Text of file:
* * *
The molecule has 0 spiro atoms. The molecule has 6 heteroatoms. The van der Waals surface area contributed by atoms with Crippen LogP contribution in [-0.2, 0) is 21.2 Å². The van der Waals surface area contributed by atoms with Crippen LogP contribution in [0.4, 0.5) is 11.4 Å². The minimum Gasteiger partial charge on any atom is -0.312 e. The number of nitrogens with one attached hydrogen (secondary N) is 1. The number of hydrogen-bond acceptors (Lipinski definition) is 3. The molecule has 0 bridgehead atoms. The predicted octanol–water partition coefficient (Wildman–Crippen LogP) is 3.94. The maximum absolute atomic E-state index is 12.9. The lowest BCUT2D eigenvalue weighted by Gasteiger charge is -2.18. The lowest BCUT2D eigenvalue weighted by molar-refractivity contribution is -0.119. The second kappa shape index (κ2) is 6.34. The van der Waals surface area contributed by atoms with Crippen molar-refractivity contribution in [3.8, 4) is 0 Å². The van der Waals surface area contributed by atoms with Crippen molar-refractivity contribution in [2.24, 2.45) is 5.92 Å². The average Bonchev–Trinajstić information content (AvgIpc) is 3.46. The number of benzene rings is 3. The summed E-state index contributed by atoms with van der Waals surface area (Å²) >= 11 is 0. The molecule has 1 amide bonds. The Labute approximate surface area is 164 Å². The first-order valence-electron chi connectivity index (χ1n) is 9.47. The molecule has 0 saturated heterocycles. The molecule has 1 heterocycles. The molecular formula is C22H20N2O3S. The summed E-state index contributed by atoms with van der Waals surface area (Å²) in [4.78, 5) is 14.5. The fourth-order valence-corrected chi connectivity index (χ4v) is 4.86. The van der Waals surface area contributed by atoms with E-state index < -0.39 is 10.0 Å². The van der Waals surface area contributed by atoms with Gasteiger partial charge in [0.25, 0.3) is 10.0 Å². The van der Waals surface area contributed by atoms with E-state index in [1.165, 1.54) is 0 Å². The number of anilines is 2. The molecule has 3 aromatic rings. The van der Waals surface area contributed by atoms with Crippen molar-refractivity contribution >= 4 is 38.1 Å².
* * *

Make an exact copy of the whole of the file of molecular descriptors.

The molecule has 0 spiro atoms. The molecule has 6 heteroatoms. The van der Waals surface area contributed by atoms with Crippen LogP contribution in [-0.2, 0) is 21.2 Å². The van der Waals surface area contributed by atoms with Crippen LogP contribution in [0.4, 0.5) is 11.4 Å². The minimum Gasteiger partial charge on any atom is -0.312 e. The number of nitrogens with one attached hydrogen (secondary N) is 1. The number of hydrogen-bond acceptors (Lipinski definition) is 3. The molecule has 0 bridgehead atoms. The predicted octanol–water partition coefficient (Wildman–Crippen LogP) is 3.94. The maximum absolute atomic E-state index is 12.9. The lowest BCUT2D eigenvalue weighted by Gasteiger charge is -2.18. The lowest BCUT2D eigenvalue weighted by molar-refractivity contribution is -0.119. The second kappa shape index (κ2) is 6.34. The van der Waals surface area contributed by atoms with Crippen molar-refractivity contribution in [3.8, 4) is 0 Å². The van der Waals surface area contributed by atoms with Crippen molar-refractivity contribution in [2.24, 2.45) is 5.92 Å². The average Bonchev–Trinajstić information content (AvgIpc) is 3.46. The number of benzene rings is 3. The summed E-state index contributed by atoms with van der Waals surface area (Å²) >= 11 is 0. The molecule has 1 amide bonds. The Labute approximate surface area is 164 Å². The first-order valence-electron chi connectivity index (χ1n) is 9.47. The molecule has 0 saturated heterocycles. The molecule has 1 heterocycles. The molecular formula is C22H20N2O3S. The summed E-state index contributed by atoms with van der Waals surface area (Å²) in [4.78, 5) is 14.5. The fourth-order valence-corrected chi connectivity index (χ4v) is 4.86. The van der Waals surface area contributed by atoms with E-state index < -0.39 is 10.0 Å². The van der Waals surface area contributed by atoms with Gasteiger partial charge in [0.25, 0.3) is 10.0 Å². The van der Waals surface area contributed by atoms with E-state index in [1.165, 1.54) is 0 Å². The number of anilines is 2. The molecule has 3 aromatic rings. The van der Waals surface area contributed by atoms with Crippen molar-refractivity contribution >= 4 is 38.1 Å².